You’ve been complaining about an ache in your lower back near your hip for months. Some days, the pain can range from a sharp knife to a dull aching that just won’t go away. You continue taking over-the-counter pain medication to numb the pain, but you’re worried that it could mean something more. If you’re experiencing back pain and unsure why, keep reading to see if this common, uterine condition could be to blame.

What Are Uterine Fibroids?

Uterine fibroids are one of the most common reproductive diseases affecting between 70-80% of all women before the age of 50. Fibroids are firm tumors that are made up of fibrous connective tissue and smooth muscle cells. They range from as small as a seed to larger than a melon and can be located in various places within the uterus.

Some women experience severe symptoms affecting their daily life, while others may not experience any pain or discomfort at all. Many women may mistake their fibroid symptoms for regular period pain. It’s important to know that your period’s length, heaviness, or regularity shouldn’t be negatively impacting your life. If so, it’s important to track these changes to see if fibroids could be the underlying cause.

Other uterine fibroid symptoms include:

  • Pain during sex
  • Fatigue caused by anemia
  • Frequent urination
  • Severe cramps or pelvic pain
  • Abdominal bloating
  • Constipation
  • Lower back or leg pain

Every woman has a unique experience when it comes to uterine fibroids. If you’re only experiencing one of the above symptoms, it is still a good idea to get checked to see if fibroids could be the cause. Click on the button below to take our 1-minute quiz to learn more about uterine fibroid symptoms.

Check Your Symptoms

How fibroids impact surrounding areas of the body

If fibroids grow to be large or numerous, they can impact surrounding areas and organs in the general vicinity. This is why fibroids can cause frequent urination, constipation, or back pain. Due to the fact that fibroids can grow outward from the uterus or if they are located towards the back of the uterus, they can put pressure on nerves around the spinal column. If fibroids grow large and compress against the sciatic nerve, this pain can travel down to the back and legs.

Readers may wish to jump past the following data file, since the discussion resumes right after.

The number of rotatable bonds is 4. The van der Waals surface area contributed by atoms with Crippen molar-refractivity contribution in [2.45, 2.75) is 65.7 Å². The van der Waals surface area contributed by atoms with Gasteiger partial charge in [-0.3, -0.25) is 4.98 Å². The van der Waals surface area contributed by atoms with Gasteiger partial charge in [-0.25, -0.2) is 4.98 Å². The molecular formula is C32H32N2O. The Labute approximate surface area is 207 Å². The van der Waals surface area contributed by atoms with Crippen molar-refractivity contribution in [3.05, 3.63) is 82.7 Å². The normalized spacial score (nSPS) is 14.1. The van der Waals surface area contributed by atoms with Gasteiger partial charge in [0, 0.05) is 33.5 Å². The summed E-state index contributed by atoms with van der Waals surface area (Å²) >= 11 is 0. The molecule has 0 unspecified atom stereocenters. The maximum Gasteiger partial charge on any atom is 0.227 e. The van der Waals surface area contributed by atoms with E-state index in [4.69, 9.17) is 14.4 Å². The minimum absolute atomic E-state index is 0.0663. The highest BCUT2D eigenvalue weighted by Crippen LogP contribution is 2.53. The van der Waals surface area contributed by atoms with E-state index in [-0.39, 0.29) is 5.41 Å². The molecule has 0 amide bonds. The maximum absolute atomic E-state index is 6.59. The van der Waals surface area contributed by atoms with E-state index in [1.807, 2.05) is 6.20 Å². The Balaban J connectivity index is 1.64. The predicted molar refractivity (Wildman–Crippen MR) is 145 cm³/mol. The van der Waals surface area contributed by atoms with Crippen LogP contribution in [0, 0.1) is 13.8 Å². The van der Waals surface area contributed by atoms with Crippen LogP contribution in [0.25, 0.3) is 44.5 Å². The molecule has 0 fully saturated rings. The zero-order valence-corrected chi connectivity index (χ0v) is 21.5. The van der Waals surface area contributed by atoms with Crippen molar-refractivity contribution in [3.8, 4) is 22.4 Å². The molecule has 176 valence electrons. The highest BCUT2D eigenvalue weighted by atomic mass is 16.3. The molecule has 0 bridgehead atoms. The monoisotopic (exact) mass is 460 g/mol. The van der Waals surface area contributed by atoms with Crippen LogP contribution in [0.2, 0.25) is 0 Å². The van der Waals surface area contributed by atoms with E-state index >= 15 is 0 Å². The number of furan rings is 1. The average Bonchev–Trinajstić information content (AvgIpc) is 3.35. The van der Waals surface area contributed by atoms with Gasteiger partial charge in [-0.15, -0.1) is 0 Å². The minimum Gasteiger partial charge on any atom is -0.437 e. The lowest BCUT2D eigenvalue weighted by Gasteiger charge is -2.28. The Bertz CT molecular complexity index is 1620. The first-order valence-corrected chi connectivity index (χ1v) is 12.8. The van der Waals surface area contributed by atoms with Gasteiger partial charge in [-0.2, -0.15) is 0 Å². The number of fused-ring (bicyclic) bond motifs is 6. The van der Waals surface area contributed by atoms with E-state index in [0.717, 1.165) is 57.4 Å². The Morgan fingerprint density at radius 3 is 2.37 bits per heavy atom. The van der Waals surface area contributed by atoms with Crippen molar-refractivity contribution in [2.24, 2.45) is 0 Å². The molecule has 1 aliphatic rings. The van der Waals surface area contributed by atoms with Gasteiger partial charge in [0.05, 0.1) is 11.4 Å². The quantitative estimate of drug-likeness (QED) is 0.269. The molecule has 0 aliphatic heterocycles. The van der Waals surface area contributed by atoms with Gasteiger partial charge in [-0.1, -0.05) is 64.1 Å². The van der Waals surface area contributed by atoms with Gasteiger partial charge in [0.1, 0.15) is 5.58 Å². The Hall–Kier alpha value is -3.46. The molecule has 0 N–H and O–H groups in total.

How to know if your sciatica pain is caused by fibroids

There are many potential causes of sciatica and back pain other than fibroids. Some of these include:

  • A narrowing of the spinal canal in the lower back.
  • Muscle spasms in the back or buttocks area.
  • A second or third trimester pregnancy.
  • If a vertebra slips forward over another vertebra.
  • A breakdown of spinal discs.
  • Pinched nerve that may mimic sciatica pain.
  • Injury from lifting heavy objects or exercising without stretching can also mimic sciatica pain.

If you are having back or leg pain but do not have other symptoms of fibroids, you should still mention this possible cause to your doctor to make sure they check if they aren’t able to diagnose another issue.

However, if you think your sciatic, back, or leg pain could be caused by fibroids, there is a nonsurgical, outpatient treatment that reduce the size of your fibroids and help eliminate this pain.

How are uterine fibroids treated?

At USA Fibroid Centers, we treat uterine fibroids with a minimally invasive treatment option known as Uterine Fibroid Embolization (UFE). UFE offers many benefits including:

  • Preserve your uterus and retain fertility.
  • Avoid hospital bills and stays.
  • No hormone interference.
  • No general anesthesia, stitches, or scarring.
  • Shorter recovery than surgeries.
  • Lower risk of complications compared to invasive procedures.
  • Effective at eliminating symptoms.

Many women put off getting their fibroids treated simply because they do not want to undergo a major surgery. If you are hesitant about your treatment decision, it’s not right for you. It’s important to know that there are nonsurgical alternatives that are available.

How UFE treats sciatica pain caused by fibroids

UFE uses the body’s natural pathways, the arteries, to administer tiny, embolic agents that block the artery supplying blood and nutrients to the fibroid. Once the artery has been cut off, the fibroid will shrink on its own and eventually die. As the fibroid shrinks, you should expect to get relief from sciatica, lower back, or leg pain because the fibroid is not exerting pressure on those nerves anymore.

If you are interested in learning more about UFE or want to make an appointment, give us a call at 855-615-2555 or click below to schedule your initial appointment today.

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